How good are infrastructure bonds for saving taxes - Motilal Oswal
How good are infrastructure bonds for saving taxes - Motilal Oswal

How good are infrastructure bonds for saving taxes?

The Finance Minister, Mr. Piyush Goyal, had recently stated that India would require close to $4.5 trillion in the next 10 years bringing Indian infrastructure to Asian levels. Countries like China have invested trillions of dollars in building roads, highways, airports, waterways etc and that has largely been instrumental in helping China grow in the last 30 years. Poor infrastructure puts a huge cost on economic growth and it is estimated that if India could bring infrastructure to Asian levels then the annual rate of GDP would get a boost of 2% per annum. It needs to no reiteration that on a base of $2.6 trillion, that is a lot of growth.

One of the big challenges in developing infrastructure is to create credible means of financing the infrastructure. This calls for a robust debt markets and a variety of innovative debt instruments to finance infrastructure. In the current context, the government does provide options to issue special infrastructure bonds with tax breaks to make them more attractive to investors. So, what exactly are tax-saving infrastructure bonds and what are the benefits of investing in infrastructure bonds? Above all, what are the conditions under which I should invest in infrastructure bonds? Let us look at the 3 key categories of infrastructure bonds that are available currently.

1.  Tax free Infrastructure bonds
These are one of the most popular categories of bonds for financing infrastructure. Companies that are into facilitating infrastructure in India are permitted to issue these tax-free bonds. Typically, companies like Rural Electrification Corporation (REC), National Highways Authority of India (NHAI), and Indian Railway Finance Corporation (IRFC) are among the institutions that are allowed to issue tax-free infrastructure bonds. In case of these bonds the interest paid out on the bonds are entirely tax-free in the hands of the investor. Effectively, it increases your post tax yield. For example, if the tax-free bond is yielding 7% interest, then the actual yield on the bond considering 30.9% tax will be

10.13% {7/(1-0.309)}. That is substantially better than what any bank FD can give you. There is no other tax exemption available on these bonds other than the tax exemption on interest payments. However, such bonds come with a long lock-in period so you must be prepared for the illiquidity.

2.  Capital Gains Exemption Bonds

This is another category of bonds issued by infrastructure companies. These are capital gains exemption bonds where you can reinvest long term capital gains in these bonds. Let us say you bought a property in January 2011 and sold it in May 2018 and made a profit of Rs.40 lakhs. Now there be tax payable on long term gains at 20% after considering the impact of indexation. Is there a way to avoid paying this capital gains tax? The answer is to reinvest the capital gains into Section 54EC bonds that are issued by infrastructure companies like REC and NHAI. When you reinvest the capital gains on your property in these Section 54EC Capital Gains bonds, then your capital gains become entirely tax-free. The only condition is that you have to invest the capital gains within a period of 6 months from the date of the transfer of the capital asset to be eligible for this exemption. The tax saved on capital gains is your added benefit on these Section 54EC bonds, apart from the regular interest that you will receive. These bonds typically carry a coupon interest of 6% and have a lock-in period of 3 years. Please note that the interest earned on these bonds is fully taxable in your hands.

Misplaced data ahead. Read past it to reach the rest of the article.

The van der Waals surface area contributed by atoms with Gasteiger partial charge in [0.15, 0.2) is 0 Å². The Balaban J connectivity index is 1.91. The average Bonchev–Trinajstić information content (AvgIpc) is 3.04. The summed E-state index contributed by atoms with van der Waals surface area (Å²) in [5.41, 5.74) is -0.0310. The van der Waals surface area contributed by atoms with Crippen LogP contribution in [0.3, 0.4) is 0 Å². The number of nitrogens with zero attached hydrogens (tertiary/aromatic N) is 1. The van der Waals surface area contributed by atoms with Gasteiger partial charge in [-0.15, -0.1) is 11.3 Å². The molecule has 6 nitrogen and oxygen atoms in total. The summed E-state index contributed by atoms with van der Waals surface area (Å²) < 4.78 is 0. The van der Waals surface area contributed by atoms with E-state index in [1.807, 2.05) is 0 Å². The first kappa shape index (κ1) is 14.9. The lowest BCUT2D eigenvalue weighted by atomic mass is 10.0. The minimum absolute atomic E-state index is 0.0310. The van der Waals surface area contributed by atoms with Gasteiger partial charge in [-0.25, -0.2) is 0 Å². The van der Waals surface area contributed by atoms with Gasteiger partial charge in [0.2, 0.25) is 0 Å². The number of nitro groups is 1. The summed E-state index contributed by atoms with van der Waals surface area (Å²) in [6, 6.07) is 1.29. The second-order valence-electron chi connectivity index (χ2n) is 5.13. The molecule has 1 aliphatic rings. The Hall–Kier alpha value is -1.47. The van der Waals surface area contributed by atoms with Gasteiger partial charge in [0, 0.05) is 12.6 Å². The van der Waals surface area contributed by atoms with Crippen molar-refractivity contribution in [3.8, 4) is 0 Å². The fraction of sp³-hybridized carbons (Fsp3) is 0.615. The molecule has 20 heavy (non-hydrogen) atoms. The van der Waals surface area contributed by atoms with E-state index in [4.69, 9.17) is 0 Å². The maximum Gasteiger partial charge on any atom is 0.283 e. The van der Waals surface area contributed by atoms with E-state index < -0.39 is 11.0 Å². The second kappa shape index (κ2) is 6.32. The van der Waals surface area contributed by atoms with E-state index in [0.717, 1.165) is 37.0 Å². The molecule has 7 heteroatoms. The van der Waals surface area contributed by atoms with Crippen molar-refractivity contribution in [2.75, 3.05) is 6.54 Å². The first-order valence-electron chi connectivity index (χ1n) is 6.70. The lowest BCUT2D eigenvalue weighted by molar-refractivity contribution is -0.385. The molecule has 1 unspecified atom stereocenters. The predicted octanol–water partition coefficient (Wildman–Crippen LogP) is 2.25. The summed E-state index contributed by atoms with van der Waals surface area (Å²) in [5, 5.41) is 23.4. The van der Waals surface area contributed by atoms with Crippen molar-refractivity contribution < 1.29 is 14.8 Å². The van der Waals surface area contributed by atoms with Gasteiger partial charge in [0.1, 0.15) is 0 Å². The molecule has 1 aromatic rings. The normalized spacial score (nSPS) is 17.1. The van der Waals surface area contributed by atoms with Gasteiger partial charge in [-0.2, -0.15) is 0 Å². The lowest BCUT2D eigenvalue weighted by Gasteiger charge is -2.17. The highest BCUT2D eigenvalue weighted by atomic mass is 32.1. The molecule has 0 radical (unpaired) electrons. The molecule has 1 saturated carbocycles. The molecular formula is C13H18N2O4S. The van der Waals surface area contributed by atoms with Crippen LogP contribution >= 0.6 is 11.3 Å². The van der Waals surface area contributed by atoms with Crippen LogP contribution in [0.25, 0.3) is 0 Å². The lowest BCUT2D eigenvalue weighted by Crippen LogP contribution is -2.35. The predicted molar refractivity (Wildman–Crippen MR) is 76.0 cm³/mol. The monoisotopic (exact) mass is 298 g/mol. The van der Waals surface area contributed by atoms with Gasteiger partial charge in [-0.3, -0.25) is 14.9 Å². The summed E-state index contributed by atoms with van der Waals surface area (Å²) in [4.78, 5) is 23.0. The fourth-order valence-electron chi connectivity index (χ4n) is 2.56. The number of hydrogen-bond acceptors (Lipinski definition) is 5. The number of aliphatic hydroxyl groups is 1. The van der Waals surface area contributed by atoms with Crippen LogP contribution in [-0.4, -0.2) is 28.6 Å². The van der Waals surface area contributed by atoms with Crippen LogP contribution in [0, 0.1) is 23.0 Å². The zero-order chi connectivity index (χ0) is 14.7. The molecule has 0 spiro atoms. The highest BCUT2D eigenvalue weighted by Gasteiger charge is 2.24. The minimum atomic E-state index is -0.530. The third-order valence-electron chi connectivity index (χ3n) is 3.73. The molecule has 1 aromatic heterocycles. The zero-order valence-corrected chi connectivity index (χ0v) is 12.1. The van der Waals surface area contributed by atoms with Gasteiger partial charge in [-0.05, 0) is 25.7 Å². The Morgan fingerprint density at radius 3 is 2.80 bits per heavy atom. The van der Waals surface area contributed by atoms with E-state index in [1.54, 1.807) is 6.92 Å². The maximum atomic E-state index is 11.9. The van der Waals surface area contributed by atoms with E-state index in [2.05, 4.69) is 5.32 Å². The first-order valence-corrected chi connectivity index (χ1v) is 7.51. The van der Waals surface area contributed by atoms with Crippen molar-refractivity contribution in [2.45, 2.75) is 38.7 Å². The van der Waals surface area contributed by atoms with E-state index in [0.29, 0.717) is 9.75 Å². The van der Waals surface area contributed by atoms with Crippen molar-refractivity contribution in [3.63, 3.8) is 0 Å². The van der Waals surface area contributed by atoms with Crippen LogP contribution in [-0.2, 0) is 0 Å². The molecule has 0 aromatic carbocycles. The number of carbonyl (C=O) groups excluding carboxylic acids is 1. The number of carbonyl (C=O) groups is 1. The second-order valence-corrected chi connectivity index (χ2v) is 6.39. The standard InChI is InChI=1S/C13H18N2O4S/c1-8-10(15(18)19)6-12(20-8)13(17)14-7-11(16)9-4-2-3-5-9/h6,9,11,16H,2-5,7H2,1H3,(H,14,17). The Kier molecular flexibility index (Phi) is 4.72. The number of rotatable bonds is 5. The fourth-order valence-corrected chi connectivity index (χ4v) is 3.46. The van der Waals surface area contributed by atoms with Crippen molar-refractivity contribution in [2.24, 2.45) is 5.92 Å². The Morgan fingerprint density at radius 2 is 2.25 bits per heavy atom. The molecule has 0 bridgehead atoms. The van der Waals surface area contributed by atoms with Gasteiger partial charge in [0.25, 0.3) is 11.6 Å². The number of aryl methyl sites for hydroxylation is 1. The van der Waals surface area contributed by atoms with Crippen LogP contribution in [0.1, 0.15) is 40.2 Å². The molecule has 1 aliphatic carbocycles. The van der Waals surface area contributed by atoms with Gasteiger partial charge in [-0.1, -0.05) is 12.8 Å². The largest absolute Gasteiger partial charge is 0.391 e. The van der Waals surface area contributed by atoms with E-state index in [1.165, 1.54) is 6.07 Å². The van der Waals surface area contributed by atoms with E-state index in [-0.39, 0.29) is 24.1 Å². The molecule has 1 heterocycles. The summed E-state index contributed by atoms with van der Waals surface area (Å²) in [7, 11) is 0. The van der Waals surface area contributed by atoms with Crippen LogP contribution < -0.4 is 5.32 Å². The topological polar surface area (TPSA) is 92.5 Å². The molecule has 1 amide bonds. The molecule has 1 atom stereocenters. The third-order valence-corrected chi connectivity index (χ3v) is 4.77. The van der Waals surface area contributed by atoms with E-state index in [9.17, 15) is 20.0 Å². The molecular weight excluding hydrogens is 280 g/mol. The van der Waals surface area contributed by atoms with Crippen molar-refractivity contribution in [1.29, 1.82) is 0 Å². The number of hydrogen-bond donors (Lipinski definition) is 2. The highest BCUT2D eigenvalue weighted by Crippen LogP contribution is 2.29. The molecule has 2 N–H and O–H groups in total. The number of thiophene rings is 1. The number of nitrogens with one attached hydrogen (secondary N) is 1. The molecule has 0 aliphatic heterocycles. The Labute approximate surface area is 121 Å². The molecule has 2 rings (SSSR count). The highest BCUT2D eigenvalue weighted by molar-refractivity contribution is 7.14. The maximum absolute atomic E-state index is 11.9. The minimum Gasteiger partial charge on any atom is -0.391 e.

3.  Special category Section 80CCF bonds

Infrastructure bonds were also eligible for exemption under Section 80C in the past but the entire benefit was scrapped about 5 years back. In the Union Budget 2018, the Finance Minister re-introduced the exemption for infrastructure bonds via a separate section called Section 80CCF. This Section 80CCF will give an exemption of Rs.20,000 to the investors in the year during which the money is invested in the bonds. While the Section 80CCF is a sub-section of Section 80C, this exemption of Rs.20,000 is specifically for infrastructure bonds and is over and above the Rs.150,000/- exemption limit that Section 80C offers. These bonds will be subjected to a lock-in period of 5 years and the bond tenure is normally up to 10 years. Again, the exemption is only for the contribution. The interest component will continue to be taxable at your peak rate of tax.

Infrastructure bonds are like hitting two birds with one stone. Firstly, infrastructure projects are able to raise funds for infrastructure at much lower cost. At the same time for the HNI investors, this allows them regular income which is tax free. Even for the taxpayer, this is an additional method of saving on tax payouts!
 

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